Host and founder of the Cresthill Cinema Club, now in its 10th year, Jeff Gordon will screen a notable 1940s film noir, Fallen Angel, at the meeting August 23 at 8 p.m. He describes it as "a moody murder mystery, with sordid overtones."
How did the club get going?
I am a film historian, and wrote articles and a book and have a large archive of everything from films to posters and memorabilia. I'm originally from New York, and ran a program like this for six and a half years there—a film society in my living room. It's funny, the idea has been more successful here, which thrills me. I like mixing people up, sharing my interests and collections. That's what people should do, share whatever possible. I moved to Knoxville in 2002, and didn't know anyone here. I wanted to do this anyhow, but I also knew on a personal level a club like this would allow me to meet nice people with a similar creative bent and interests—I'd make friends, and they'd make friends with each other. I moved into a small townhome, and it took a year to get a lens to project large enough at close distance on my living room wall. Then we started with eight people in June 2003, and by October and November there were so many they were sitting on each other's laps and standing in the hall. One of the charter members was an assistant manager at the townhouse, and she asked me, "How would you like to use our clubhouse." I asked, "Cost?" and she said, "Nothing." The price is right and we've been screening 10 times a year there ever since.
How does it work?
It's a labor of love for me; I'm not there to make money. The only requirement for admission is that you be able to get through the door—and people bring treats. I always screen reel-to-reels from my own collection, at least one feature film, and if it's short I round it out with a short feature or show a double feature. Of course a movie like Ship of Fools takes up the whole time. I try to vary it—one month a mystery, the next a musical, but basically the films I show are from the 1930s to the early 1960s, emphasizing the '30s to the early '40s, the Golden Age. I show a lot of films that were successful in their time but for some reason have slipped through the cracks. I get up at the beginning and go through my shtick—it's somewhat of a stand-up comedy. I'll play a television show from the Golden Age first—Perry Mason, Lucy, Ford Theater, or a cartoon—I have a lot of Warner Brothers Merrie Melodies. Right before the feature I give a talk, and I'm more serious then. I spend about seven hours researching and preparing what I'll say, though a lot is off the top of my head—I have a memory for movies, but not much else!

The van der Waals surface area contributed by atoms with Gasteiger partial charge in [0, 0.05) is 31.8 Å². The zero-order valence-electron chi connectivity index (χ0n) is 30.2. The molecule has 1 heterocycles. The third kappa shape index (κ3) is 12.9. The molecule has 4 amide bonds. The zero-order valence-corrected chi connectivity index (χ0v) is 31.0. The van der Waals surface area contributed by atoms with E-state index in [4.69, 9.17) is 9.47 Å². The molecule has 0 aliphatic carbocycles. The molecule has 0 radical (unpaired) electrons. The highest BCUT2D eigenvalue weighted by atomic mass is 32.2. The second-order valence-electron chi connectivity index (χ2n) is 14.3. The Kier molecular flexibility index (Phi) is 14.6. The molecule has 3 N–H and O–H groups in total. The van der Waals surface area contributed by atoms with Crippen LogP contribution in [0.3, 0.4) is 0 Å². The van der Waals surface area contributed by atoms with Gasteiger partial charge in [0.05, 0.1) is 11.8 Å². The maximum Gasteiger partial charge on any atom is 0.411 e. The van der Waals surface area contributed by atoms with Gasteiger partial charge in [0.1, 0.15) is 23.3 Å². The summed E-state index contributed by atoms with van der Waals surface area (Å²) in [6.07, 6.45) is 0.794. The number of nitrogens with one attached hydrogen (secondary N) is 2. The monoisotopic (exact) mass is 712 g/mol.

What's your favorite movie to screen?
My favorite movie of all time is probably the big-band musical Orchestra Wives with the Glenn Miller Orchestra, with George Montgomery and Ann Rutherford. That's where the song "At Last" comes from—not Etta James. I wrote a book, Foxy Lady, about Lynne Bari, and she sings "At Last" in the movie, but she lip-syncs. I also have great fun showing The Revolt of Mamie Stover. In that, Jane Russell plays a prostitute who's been kicked out of San Francisco (you have to be really bad to get kicked out of San Francisco) and goes to Honolulu and ends up buying a nightclub—and then Pearl Harbor breaks out. People got all Hawaiian for that one. I love B movies, like Charlie Chan, and B comedies. They're often better than "A" movies because they're short and they move quickly; the actors had to do really well because there usually wasn't a chance to shoot a scene more than once. I'm also a big Elvis fan. I've show up and done Elvis, even though I'm 6 feet 5 inches. The head men's tailor at the Metropolitan Opera is a friend, and I paid for materials and he made me the Elvis jumpsuit of my dreams. I wear a wig with it that I bought at the mall for about $4, but the jumpsuit is incredible.
The club welcomes new members. For more information, e-mail Gordon at firstname.lastname@example.org.